Lambda Shortcut

I recently reread the Tutorial on Good Lisp Programming Style by Peter Norvig and Kent Pitman. One thing that surprised me was the suggestion that it “may be appropriate sometimes” to use read macros to shorten lambda expressions:

(reduce #'+ numbers :key #L(if (oddp _) (* _ _) 0))

I’ve always avoided using that idiom because it’s non standard, but seeing it in such a highly regarded style guide is enough for me to add it to my bag of utilities. Here’s my definition:

(set-dispatch-macro-character   #\# #\L #'(lambda (stream sub-character infix-parameter)
             (when infix-parameter
               (error "#~a does not take an integer infix parameter."
                      sub-character))
             `#'(lambda (,(intern "_"))                   ,(read stream t nil t))))  (I'd like to know how to prevent wordpress from mangling my code)
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10 Responses to “Lambda Shortcut”

  1. Eric Normand Says:

    I’ve read before that Norvig “hates those unsightly #’ marks” needed for most lambda calls. He defined a macro for that, too:

    (defmacro lambda (args &body body)
    “Allow (lambda (x) …) instead of #’(lambda (x) …)”
    ‘#’(lambda ,args .,body))

    This is quoted from his paper at:

    http://norvig.com/self-eval.pdf

    I still don’t know how I feel about the reader macro version you presented. It seems like it would come in handy in a lot of places where you only need one argument (which, admittedly, is what lambdas turn out to be most of the time). I’d like to see something, though, for the general n-argument case. I’ll need to give that more thought.

  2. Eric Normand Says:

    Or better uses of compose and curry.

  3. rottcodd Says:

    The lambda macro made it into the ANSI spec: http://www.lisp.org/HyperSpec/Body/mac_lambda.html

    I’ve seen 2 proposals for the n-argument case.
    1. number the args: (+ _1 _2)
    2. just drop the lambda: ((a b) (+ a b))

    I don’t know how to feel about #L either, I thought I’d use it a lot because it really bugs me when I have to break a line just to use a closure, but I’ve found it doesn’t happen very often. I’m also not yet convinced that it doesn’t hurt readability, but I’ll give it a bit more of a trial before making any final decisions.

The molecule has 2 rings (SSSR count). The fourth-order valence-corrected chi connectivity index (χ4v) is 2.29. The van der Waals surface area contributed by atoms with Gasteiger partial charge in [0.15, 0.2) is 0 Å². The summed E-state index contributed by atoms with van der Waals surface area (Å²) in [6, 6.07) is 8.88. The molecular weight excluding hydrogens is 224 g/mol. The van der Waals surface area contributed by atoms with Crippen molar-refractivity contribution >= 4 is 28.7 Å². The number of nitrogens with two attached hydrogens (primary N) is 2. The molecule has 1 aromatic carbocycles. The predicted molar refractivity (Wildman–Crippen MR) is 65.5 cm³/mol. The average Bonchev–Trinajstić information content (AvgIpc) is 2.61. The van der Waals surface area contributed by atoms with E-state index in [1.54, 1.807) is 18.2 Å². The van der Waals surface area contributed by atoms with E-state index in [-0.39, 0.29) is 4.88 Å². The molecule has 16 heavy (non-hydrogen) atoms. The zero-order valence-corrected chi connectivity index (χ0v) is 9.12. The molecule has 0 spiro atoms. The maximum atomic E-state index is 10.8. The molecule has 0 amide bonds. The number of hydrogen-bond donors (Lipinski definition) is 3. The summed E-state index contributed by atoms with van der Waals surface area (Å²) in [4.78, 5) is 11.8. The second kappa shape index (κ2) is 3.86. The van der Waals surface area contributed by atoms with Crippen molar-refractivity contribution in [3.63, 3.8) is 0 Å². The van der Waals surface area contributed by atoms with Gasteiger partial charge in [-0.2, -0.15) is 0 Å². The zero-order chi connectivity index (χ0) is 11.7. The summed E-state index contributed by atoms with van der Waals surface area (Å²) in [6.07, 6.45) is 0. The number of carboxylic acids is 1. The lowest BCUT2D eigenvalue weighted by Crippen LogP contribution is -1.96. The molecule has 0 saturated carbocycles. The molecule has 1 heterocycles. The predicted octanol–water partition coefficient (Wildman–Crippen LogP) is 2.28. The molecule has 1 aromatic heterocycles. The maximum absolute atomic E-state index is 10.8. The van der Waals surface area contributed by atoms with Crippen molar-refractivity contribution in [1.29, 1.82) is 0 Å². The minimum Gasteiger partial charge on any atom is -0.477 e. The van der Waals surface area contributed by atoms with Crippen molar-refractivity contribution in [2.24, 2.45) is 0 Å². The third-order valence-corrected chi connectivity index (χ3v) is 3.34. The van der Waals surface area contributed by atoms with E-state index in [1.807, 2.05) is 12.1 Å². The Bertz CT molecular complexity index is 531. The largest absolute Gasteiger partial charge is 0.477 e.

4. Eric Normand Says:

    If it made it into the standard, why does everybody write

    #’(lambda (x) (+ 2 x))?
    ^ (why this?)

  5. Toolchest: Shortcuts for higher-order functions | LispCast Says:

    [...] I would like to present some higher-order functions in different representations and analyse the pros and cons of using each type of form. There are some macros used below. I’ve stored the code for them. This post was inspired by (code) vs ‘(data). [...]

  6. ken Says:

    Eric: they’re obviously writing substandard code. :-)

  7. Matthew Swank Says:

    Well, using if using #’ is so horrible why don’t you program in a lisp-1 :). Reading the Eric Norman tag-back, his POV seems to be if I see an HOF idiom that reminds me I’m in a lisp-2 I won’t use it.

    As far as extending #L, see also http://srfi.schemers.org/srfi-26/srfi-26.html

  8. Matthew Swank Says:

    Eric Normand: sorry I misspelled your name.
    Everyone else: sorry for the grammatical errors.

    I wrote a quick port of srfi-26 in common lisp here: http://paste.lisp.org/display/52700

  9. justin Says:

    @eric:

    (lambda (…) …) -> #’(lambda (…) …) didn’t make it into the standard to save people the trouble of typing sharp-quote, but rather to facilitate implementing ISLISP in common lisp. (take a look at footnote 13 in chapter 5 of siebel’s practical common lisp for further details). while omitting the leading #’ is shorter, lisp-2 fans tend to find it inconsistent with the way named functions are passed as arguments.

  10. How far can LISP macros go? « « Programmers Goodies Programmers Goodies Says:

    [...] this page for how to do [...]

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